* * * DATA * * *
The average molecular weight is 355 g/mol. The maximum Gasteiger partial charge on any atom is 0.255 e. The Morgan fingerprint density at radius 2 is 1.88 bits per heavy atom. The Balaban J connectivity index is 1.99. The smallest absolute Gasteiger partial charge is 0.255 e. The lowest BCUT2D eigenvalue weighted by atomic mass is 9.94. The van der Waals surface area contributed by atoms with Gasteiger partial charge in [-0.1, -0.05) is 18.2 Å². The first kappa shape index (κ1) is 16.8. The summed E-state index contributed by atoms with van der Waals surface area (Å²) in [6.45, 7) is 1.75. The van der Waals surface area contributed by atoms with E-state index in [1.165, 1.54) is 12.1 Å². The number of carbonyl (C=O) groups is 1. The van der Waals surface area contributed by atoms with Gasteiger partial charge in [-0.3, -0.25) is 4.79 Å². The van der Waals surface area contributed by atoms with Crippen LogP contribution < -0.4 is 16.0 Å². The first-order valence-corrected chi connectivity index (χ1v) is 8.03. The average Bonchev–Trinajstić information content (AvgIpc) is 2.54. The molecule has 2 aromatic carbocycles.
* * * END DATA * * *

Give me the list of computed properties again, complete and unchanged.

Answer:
The average molecular weight is 355 g/mol. The maximum Gasteiger partial charge on any atom is 0.255 e. The Morgan fingerprint density at radius 2 is 1.88 bits per heavy atom. The Balaban J connectivity index is 1.99. The smallest absolute Gasteiger partial charge is 0.255 e. The lowest BCUT2D eigenvalue weighted by atomic mass is 9.94. The van der Waals surface area contributed by atoms with Gasteiger partial charge in [-0.1, -0.05) is 18.2 Å². The first kappa shape index (κ1) is 16.8. The summed E-state index contributed by atoms with van der Waals surface area (Å²) in [6.45, 7) is 1.75. The van der Waals surface area contributed by atoms with E-state index in [1.165, 1.54) is 12.1 Å². The number of carbonyl (C=O) groups is 1. The van der Waals surface area contributed by atoms with Gasteiger partial charge in [-0.3, -0.25) is 4.79 Å². The van der Waals surface area contributed by atoms with Crippen LogP contribution < -0.4 is 16.0 Å². The first-order valence-corrected chi connectivity index (χ1v) is 8.03. The average Bonchev–Trinajstić information content (AvgIpc) is 2.54. The molecule has 2 aromatic carbocycles.